Today, in 1981, Bob Marley died after a very successful & significant career.
Bob effectively introduced reggae to the world. 
Bob was also a devout rastafarian... and Bob - in the context of rastafarianism was a worship leader.

I believe in the virgin birth, life, death, burial, resurrection, & ascension of Jesus Christ. I'm a christian. I believe Jesus is the Way, the Truth, & the Life. In effort to understand Bob a bit more, I googled 'rastafarian definition' & this was the result:

adjective // of or relating to a religious movement of Jamaican origin holding that blacks are the chosen people, that Emperor Haile Selassie of Ethiopia was the Messiah, and that black people will eventually return to their Africa.

noun // a member of the Rastafarian religious movement. Rastafarians have distinctive codes of behavior and dress, including the wearing of dreadlocks, the smoking of cannabis, the rejection of Western medicine, and adherence to a diet that excludes pork, shellfish, and milk.

Yep - not me... not even close.
But I believe every worship leader can & should learn a thing or two from Bob Marley.


Man, he believed. I've watched many interviews & performances. Let me tell you: NO ONE in Bob's camp doubted his conviction. He believed in rastafarianism. He lived it. He breathed it. He owned it. In our world, we say "Your private worship must precede your public worship." And this definitely was the case for Bob. You can't watch Bob sing a song like "Get Up Stand Up" and think that he isn't bought in. As worship leaders, we must be sold out to the core. We must be convicted. It can't just be a Sunday thing. It's a life thing.

Depending on how the audience was responding to the music & the message, he would improvise. He desperately wanted everyone connected, jammin, dancin, & singin. I can relate to that. I'm convicted & I want this crowd of people to feel the conviction too. If Bob thought they needed to sing that part again, or build it up, or take it down, or he needed to say something (yell / scream it out) in the moment to get the people going, he would definitely take the moment by the horns. There are interviews of his band members telling stories about Bob breaking into verses that he was writing on the spot. Man - I like that. And in our case as christians - with The Holy Spirit - anything is possible. Improvise. What do the people need? What does the moment need?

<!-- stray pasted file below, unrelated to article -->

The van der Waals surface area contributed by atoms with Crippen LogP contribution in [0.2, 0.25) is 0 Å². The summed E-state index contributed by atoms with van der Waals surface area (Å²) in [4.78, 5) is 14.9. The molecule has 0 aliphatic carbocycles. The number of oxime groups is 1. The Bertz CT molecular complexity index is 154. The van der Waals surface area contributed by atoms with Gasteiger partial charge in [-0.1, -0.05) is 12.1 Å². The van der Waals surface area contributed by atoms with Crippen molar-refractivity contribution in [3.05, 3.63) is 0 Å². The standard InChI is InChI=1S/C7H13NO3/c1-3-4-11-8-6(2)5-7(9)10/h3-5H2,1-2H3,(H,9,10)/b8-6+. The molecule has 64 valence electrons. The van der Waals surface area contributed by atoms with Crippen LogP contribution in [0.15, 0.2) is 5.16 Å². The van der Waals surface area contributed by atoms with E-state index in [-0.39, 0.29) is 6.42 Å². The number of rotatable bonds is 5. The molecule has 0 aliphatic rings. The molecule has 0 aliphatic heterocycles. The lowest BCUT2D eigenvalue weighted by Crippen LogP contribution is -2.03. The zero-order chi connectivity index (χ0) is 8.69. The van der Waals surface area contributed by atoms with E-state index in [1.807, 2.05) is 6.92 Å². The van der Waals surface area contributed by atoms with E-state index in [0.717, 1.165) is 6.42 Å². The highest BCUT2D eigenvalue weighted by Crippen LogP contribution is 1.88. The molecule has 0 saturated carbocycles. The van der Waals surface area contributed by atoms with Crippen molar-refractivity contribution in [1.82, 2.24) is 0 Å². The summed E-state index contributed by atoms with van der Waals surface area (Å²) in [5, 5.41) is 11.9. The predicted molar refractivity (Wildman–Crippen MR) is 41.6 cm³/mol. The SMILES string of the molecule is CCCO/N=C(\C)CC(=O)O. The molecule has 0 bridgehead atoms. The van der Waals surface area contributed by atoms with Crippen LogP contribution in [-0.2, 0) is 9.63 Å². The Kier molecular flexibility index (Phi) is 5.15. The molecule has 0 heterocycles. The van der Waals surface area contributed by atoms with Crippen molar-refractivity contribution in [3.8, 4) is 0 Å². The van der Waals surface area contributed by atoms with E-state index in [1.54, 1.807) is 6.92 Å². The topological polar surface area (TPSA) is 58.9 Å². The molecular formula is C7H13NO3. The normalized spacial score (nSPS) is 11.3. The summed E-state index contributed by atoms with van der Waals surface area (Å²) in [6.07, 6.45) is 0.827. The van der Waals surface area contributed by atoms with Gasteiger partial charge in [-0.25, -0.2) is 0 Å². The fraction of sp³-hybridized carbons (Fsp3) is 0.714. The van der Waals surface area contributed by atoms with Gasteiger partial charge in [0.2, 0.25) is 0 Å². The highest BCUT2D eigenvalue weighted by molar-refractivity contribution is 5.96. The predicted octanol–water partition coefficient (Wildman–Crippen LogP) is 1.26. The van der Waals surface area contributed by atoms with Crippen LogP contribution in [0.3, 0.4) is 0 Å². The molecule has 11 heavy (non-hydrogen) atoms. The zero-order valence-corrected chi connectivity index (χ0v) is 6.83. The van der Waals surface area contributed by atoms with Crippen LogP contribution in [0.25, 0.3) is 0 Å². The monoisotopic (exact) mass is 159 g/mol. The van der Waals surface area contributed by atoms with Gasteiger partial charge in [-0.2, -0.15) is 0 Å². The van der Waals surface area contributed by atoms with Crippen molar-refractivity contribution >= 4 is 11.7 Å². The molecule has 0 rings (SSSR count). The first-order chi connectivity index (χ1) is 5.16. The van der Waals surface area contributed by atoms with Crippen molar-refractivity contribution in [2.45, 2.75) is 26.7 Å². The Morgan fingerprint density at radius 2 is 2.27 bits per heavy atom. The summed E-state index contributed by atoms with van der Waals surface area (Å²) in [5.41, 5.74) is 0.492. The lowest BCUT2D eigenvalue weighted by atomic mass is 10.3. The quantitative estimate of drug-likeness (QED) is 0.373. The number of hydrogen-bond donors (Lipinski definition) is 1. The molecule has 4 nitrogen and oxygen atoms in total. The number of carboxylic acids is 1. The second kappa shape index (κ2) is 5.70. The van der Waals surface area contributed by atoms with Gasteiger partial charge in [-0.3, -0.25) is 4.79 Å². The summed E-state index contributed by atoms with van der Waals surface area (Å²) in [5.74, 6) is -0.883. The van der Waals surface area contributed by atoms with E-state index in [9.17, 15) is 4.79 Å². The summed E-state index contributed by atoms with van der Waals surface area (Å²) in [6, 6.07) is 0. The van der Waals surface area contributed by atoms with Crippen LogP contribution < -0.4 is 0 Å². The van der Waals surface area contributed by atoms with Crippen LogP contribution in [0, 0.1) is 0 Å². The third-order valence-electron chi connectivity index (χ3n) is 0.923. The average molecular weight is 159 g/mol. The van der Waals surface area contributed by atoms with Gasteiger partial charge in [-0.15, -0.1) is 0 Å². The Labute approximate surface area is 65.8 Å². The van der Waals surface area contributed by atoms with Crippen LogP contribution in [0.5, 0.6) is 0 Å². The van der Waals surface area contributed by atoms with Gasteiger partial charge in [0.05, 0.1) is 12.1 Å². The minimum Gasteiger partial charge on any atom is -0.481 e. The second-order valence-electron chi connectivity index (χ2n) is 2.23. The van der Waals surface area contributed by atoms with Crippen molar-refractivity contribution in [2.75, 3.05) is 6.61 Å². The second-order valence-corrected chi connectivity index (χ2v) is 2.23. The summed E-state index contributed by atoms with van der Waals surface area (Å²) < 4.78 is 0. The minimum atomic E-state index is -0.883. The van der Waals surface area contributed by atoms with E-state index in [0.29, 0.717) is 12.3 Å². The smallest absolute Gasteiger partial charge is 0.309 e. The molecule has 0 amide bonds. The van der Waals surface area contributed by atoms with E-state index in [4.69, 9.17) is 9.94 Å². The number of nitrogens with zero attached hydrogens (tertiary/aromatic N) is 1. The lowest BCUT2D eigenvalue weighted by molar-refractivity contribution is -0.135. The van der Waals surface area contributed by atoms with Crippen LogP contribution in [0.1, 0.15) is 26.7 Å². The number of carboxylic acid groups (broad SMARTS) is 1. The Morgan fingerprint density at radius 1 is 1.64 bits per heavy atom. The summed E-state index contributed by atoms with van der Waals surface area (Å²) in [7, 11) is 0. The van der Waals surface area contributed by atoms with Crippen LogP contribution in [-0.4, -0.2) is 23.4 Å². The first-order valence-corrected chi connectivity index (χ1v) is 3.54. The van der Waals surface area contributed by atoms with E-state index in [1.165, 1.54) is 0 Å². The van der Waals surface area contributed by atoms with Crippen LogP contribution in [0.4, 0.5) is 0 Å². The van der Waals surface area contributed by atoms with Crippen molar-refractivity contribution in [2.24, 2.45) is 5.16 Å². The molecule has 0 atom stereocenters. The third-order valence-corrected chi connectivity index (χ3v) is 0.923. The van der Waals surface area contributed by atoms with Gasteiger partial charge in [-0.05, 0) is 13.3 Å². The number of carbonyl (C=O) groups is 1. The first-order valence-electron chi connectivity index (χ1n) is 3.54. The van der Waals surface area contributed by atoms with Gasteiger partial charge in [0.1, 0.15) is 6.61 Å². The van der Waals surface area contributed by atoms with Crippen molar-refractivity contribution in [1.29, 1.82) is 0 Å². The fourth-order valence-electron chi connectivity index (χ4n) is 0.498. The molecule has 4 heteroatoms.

What is the Spirit doing?

If you see old footage of Bob in a concert setting, it's obvious he knew what he was doing. He had that bold & confident vibe that tells us "Yeah. I was born for this." It drives me nuts when I see a worship leader get up in front of a room of people and NOT own it. Well Josh... be careful. We need to walk in humility... right? OF COURSE. And that is the balance that I so desperately want worship leaders to find. Humble - because of what God has done in our lives... and Confident - because of what God has done in our lives. 

Above all, he knew WHY he was singing. Around here, we call that the 'Overarching Why'. Bob was all about promoting his agenda: rastafarianism & love. He had a purpose that was so closely attached to the music, that he couldn't separate the two. We as worship leaders in the modern day church are here to promote an agenda as well: Love God, Love People, Make Disciples. We at Highpoint believe in & pray for revival & spiritual awakening in the teens & twenties. We believe that there are going to be songs - many songs - attached to this movement. The people of God have always sung and alway will sing. What is our movement?
'Your Kingdom come - Your Will be done.'

If you claim to be a worship leader, but no one is following your lead, you're just a song singer - or at best just a worshipper. You need followers. If you claim to be a worship leader, then we better see the fruit of your leadership. We better see the fruit of your energy & your presence. Now Josh... I just like it when my worship leader just sorta fades into the background & let's Jesus be front & center... Yeah. Yeah. Me too. But see... the unfortunate problem is that Jesus isn't quite on the tip of everyone's tongues, is he? He isn't quite consuming the attention of everyone's minds, is he? He isn't quite the utmost affection overflowing out of everyone's hearts, is he? That's where we as worship leaders come in. We show them what it means to be in love and stand in awe of our Lord & Savior. Sometimes... just sometimes... it takes seeing someone unapologetically passionate about something before we can really understand what it means to be unapologetically passionate about anything. As worship leaders, we are disciple makers. We share with the world what it means to be loved by The King - & in return - love The King.

Posted by Josh Maze at 1:16 PM